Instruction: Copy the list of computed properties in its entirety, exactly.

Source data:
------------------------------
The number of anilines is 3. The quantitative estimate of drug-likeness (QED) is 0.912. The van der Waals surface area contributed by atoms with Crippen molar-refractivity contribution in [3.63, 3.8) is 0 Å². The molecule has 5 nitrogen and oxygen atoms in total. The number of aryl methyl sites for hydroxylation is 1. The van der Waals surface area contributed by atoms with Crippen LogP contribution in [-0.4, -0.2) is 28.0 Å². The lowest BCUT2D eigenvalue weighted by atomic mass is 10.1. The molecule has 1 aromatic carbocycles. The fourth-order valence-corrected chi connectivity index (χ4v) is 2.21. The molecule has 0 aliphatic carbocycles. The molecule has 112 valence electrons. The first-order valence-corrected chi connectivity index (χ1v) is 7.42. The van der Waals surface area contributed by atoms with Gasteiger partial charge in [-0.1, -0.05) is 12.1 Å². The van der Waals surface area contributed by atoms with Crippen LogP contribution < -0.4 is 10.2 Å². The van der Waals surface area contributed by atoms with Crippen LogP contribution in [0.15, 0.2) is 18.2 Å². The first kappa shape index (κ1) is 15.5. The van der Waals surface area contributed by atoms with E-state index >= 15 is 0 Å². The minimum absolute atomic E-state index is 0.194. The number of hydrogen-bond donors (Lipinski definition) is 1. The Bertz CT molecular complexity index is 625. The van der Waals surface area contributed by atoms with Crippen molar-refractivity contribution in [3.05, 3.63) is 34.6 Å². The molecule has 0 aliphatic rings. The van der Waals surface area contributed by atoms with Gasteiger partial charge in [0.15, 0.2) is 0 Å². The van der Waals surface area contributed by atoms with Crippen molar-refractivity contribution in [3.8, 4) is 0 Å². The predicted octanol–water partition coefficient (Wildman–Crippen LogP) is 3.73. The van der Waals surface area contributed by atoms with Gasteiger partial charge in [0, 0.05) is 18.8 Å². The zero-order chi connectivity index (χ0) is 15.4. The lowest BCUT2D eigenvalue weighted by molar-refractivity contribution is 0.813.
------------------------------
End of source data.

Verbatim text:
The number of anilines is 3. The quantitative estimate of drug-likeness (QED) is 0.912. The van der Waals surface area contributed by atoms with Crippen molar-refractivity contribution in [3.63, 3.8) is 0 Å². The molecule has 5 nitrogen and oxygen atoms in total. The number of aryl methyl sites for hydroxylation is 1. The van der Waals surface area contributed by atoms with Crippen LogP contribution in [-0.4, -0.2) is 28.0 Å². The lowest BCUT2D eigenvalue weighted by atomic mass is 10.1. The molecule has 1 aromatic carbocycles. The fourth-order valence-corrected chi connectivity index (χ4v) is 2.21. The molecule has 0 aliphatic carbocycles. The molecule has 112 valence electrons. The first-order valence-corrected chi connectivity index (χ1v) is 7.42. The van der Waals surface area contributed by atoms with Gasteiger partial charge in [-0.1, -0.05) is 12.1 Å². The van der Waals surface area contributed by atoms with Crippen LogP contribution < -0.4 is 10.2 Å². The van der Waals surface area contributed by atoms with Crippen LogP contribution in [0.15, 0.2) is 18.2 Å². The first kappa shape index (κ1) is 15.5. The van der Waals surface area contributed by atoms with E-state index >= 15 is 0 Å². The minimum absolute atomic E-state index is 0.194. The number of hydrogen-bond donors (Lipinski definition) is 1. The Bertz CT molecular complexity index is 625. The van der Waals surface area contributed by atoms with Crippen molar-refractivity contribution in [3.05, 3.63) is 34.6 Å². The molecule has 0 aliphatic rings. The van der Waals surface area contributed by atoms with Gasteiger partial charge in [0.15, 0.2) is 0 Å². The van der Waals surface area contributed by atoms with Crippen molar-refractivity contribution in [3.8, 4) is 0 Å². The predicted octanol–water partition coefficient (Wildman–Crippen LogP) is 3.73. The van der Waals surface area contributed by atoms with Gasteiger partial charge in [0, 0.05) is 18.8 Å². The zero-order chi connectivity index (χ0) is 15.4. The lowest BCUT2D eigenvalue weighted by molar-refractivity contribution is 0.813.